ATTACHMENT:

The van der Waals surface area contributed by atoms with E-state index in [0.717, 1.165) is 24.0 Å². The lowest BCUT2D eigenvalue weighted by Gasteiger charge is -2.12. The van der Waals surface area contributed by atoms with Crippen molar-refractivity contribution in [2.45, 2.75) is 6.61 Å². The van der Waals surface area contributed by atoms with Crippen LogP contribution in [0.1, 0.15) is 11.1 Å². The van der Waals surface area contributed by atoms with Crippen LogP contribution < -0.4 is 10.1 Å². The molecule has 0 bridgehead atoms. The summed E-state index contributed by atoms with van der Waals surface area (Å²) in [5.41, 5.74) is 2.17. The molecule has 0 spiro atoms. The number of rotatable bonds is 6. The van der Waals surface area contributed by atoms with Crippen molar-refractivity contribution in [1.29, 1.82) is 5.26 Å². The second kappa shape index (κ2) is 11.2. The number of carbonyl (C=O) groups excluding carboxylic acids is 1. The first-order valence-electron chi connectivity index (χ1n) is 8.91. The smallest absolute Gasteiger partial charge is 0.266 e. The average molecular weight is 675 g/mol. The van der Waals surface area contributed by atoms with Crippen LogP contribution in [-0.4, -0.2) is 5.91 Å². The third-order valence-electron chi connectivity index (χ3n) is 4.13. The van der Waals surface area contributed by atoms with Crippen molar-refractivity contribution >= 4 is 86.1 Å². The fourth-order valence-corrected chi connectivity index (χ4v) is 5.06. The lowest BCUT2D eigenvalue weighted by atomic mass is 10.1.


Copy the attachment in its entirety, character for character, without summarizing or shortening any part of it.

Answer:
The van der Waals surface area contributed by atoms with E-state index in [0.717, 1.165) is 24.0 Å². The lowest BCUT2D eigenvalue weighted by Gasteiger charge is -2.12. The van der Waals surface area contributed by atoms with Crippen molar-refractivity contribution in [2.45, 2.75) is 6.61 Å². The van der Waals surface area contributed by atoms with Crippen LogP contribution in [0.1, 0.15) is 11.1 Å². The van der Waals surface area contributed by atoms with Crippen LogP contribution < -0.4 is 10.1 Å². The molecule has 0 bridgehead atoms. The summed E-state index contributed by atoms with van der Waals surface area (Å²) in [5.41, 5.74) is 2.17. The molecule has 0 spiro atoms. The number of rotatable bonds is 6. The van der Waals surface area contributed by atoms with Crippen molar-refractivity contribution in [1.29, 1.82) is 5.26 Å². The second kappa shape index (κ2) is 11.2. The number of carbonyl (C=O) groups excluding carboxylic acids is 1. The first-order valence-electron chi connectivity index (χ1n) is 8.91. The smallest absolute Gasteiger partial charge is 0.266 e. The average molecular weight is 675 g/mol. The van der Waals surface area contributed by atoms with Crippen LogP contribution in [-0.4, -0.2) is 5.91 Å². The third-order valence-electron chi connectivity index (χ3n) is 4.13. The van der Waals surface area contributed by atoms with Crippen molar-refractivity contribution >= 4 is 86.1 Å². The fourth-order valence-corrected chi connectivity index (χ4v) is 5.06. The lowest BCUT2D eigenvalue weighted by atomic mass is 10.1.